In another incident a US soldier was killed in a mortar attack on a base in northern Iraq, as Senator Hillary Rodham Clinton visited US troops in Baghdad.
According to an army spokesman, four mortar shells were fired at the 101st Airborne Division in the northern city of Mosul.
In the first case, the US army confirmed the boy was shot in the foot, claiming the child brandished a Kalashnikov. The shooting occurred during a raid in the city of Ramadi, west of Baghdad, the US military said on Saturday.
AFP reports that soldiers, while on patrol, witnessed two men with weapons running into a nearby residence. The soldiers followed the men in order to apprehend them for questioning," a Central Command statement said.
"Upon approaching the house, a seven-year-old child came out with an AK-47 rifle pointed at the soldiers. A soldier responded in self-defence and shot the child in the foot."
The statement said the child was evacuated to a nearby army medical facility for treatment and then flown to Baghdad.
No independent sources or the boy's family members have yet been available to commment on the statement.
Former first lady
Clinton, the former US first lady, visited troops and top US officials on Friday just one day after Bush's stealth visit.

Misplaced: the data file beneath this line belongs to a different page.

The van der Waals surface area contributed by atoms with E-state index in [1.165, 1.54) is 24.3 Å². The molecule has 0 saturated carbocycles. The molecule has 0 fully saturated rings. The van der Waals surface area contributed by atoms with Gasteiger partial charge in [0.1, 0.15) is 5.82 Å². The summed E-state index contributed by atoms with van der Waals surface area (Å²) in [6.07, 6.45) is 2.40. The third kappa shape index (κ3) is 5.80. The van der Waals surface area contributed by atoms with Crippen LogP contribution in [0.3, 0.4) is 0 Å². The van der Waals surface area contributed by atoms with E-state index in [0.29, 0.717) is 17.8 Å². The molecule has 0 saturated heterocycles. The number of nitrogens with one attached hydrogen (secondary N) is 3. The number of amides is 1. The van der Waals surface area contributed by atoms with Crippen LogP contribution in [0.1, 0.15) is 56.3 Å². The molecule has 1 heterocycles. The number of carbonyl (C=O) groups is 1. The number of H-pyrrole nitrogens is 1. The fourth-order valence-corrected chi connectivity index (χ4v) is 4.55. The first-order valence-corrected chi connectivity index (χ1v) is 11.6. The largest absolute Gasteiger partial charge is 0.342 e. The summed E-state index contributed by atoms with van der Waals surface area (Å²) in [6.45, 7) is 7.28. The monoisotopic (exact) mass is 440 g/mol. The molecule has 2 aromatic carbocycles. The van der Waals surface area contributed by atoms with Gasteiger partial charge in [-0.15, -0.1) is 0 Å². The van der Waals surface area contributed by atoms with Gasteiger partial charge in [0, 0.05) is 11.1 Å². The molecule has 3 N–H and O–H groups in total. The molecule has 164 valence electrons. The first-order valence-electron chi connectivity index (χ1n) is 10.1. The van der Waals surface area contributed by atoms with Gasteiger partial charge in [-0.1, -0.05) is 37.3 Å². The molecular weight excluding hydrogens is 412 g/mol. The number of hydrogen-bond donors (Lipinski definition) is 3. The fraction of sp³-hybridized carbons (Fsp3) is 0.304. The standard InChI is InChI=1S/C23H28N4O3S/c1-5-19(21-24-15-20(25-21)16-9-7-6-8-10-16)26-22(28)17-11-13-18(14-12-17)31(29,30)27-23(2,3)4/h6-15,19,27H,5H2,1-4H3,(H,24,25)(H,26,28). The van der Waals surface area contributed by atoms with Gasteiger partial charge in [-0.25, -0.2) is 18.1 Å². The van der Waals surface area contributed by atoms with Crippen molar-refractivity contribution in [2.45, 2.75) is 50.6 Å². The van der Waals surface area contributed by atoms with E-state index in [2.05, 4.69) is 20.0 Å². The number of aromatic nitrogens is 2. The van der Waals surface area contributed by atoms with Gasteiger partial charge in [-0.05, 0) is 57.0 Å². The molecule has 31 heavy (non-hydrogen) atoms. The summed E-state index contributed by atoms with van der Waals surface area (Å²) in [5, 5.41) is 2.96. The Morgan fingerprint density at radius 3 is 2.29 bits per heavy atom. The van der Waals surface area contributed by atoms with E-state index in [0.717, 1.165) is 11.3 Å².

Unlike the US president, who never left the main military camp at Baghdad airport during his two-and-a-half hour stay, Clinton left the heavily fortified complex around the palace to go and visit troops.
Clinton (R) during a tour of the
barracks of the 2nd battalion
Rice defends Bush
Meanwhile at Bush's ranch in Crawford, Texas, national security adviser Condoleezza Rice denied that the president's blitz trip was a political stunt that inadvertently highlighted the chaos still blighting Iraq.
"Obviously, Iraq is still a dangerous place, and that's no secret to anyone," Rice told American television hours after returning to the United States with Bush.
Charges that the secrecy and security blanketing his two-and-a-half stop at Baghdad airport showed that Iraq has made little progress towards stability since the US-led March invasion are "just not true," she said.
Some critics, including the presidential campaign of retired general Wesley Clark, said the brevity and secrecy of the visit actually showed how little Washington has accomplished in Iraq since taking control in April.
"The trip highlights how insecure Iraq is and shows how we need to get our allies in to get the American face off the occupation," Clark spokesman Jamal Simmons said.
Bush's blitz visit not only caught US troops off guard, but also pushed startled opposition Democrats off track as they vie to win back the White House in 2004.